A shortage of doctors and surging demand is putting patient safety at risk, a senior doctor has warned.
According to Professor Martin Marshall, chair of the Royal College of GPs (RCGP), growing pressures on general practice means many doctors are finding it “challenging to maintain a safe service”.
Speaking to the Guardian, he said: “That’s a consequence of increased consultations, increased complexity of consultations, the vaccination programme and a larger population. All of that [means] a massive increase in need and demand. And there hasn’t been a commensurate increase in supply - particularly in staff.”
Professor Marshall said the number of GPs in work has fallen by 4.5% since 2015, as more young doctors are leaving the profession quickly and many older doctors are retiring early.
This, he said, means it is “increasingly hard” for GPs to guarantee safe care to their patients, and many fear making serious mistakes."
"The chances of making a mistake in a diagnosis or a mistake in a referral decision or a mistake in prescribing are all greater when you’re under stress,” Professor Marshall commented. And if you’re working 11 to 12 hour days, seeing 50, 60 patients … the chances of you making a mistake, we all know, are higher."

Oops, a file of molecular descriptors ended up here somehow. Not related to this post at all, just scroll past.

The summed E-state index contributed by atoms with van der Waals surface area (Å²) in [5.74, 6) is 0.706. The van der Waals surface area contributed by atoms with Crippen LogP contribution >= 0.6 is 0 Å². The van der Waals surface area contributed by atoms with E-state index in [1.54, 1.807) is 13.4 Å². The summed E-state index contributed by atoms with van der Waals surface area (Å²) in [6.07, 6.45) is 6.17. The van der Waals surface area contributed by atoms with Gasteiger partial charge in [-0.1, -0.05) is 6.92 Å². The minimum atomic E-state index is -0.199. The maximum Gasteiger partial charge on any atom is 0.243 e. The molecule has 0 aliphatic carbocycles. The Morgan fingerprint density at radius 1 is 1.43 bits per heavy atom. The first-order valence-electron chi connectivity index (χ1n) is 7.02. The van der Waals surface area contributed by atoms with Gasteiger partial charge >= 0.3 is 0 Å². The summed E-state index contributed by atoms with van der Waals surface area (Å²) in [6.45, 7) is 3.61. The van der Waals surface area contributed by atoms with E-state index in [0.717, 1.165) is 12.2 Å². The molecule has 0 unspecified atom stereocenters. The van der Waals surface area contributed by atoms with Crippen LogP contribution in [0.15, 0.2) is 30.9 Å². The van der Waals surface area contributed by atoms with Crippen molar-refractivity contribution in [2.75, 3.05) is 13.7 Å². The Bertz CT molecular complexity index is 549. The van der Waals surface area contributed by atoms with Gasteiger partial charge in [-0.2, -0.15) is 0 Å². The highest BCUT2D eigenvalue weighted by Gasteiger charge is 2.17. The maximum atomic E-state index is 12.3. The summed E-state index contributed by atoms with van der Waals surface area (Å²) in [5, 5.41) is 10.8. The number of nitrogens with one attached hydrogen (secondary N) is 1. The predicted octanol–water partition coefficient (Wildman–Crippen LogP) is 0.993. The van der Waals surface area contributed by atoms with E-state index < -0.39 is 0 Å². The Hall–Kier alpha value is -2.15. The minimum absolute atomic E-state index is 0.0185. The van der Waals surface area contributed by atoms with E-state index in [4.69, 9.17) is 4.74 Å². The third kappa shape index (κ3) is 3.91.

Professor Martin Marshall
Chair of the Royal College of GPs
This is bound to further impact patient safety. Whilst there has to be an acknowledgement of the additional pressures that GPs have faced because of the pandemic, it’s really important that standards of care are maintained to avoid patients suffering avoidable harm.
The shortage of GPs is of great concern in terms of patient safety and of even more concern is the fact that there may be further shortages of GPs in the future.
Worryingly, nearly two-thirds of GPs polled by the RCGP expect the situation to get worse over the next five years.
The survey also showed that more than one in three GPs expect to leave within five years, with many citing stress and burnout as a reason. This means the number of GPs could fall by 15,000 by 2026.
Professor Marshall urged the government to step up investment in general practice, arguing the service cannot be “allowed to collapse”.
He added that if this happens, the rest of the NHS “won’t be far behind it and the consequences will be very serious indeed”.
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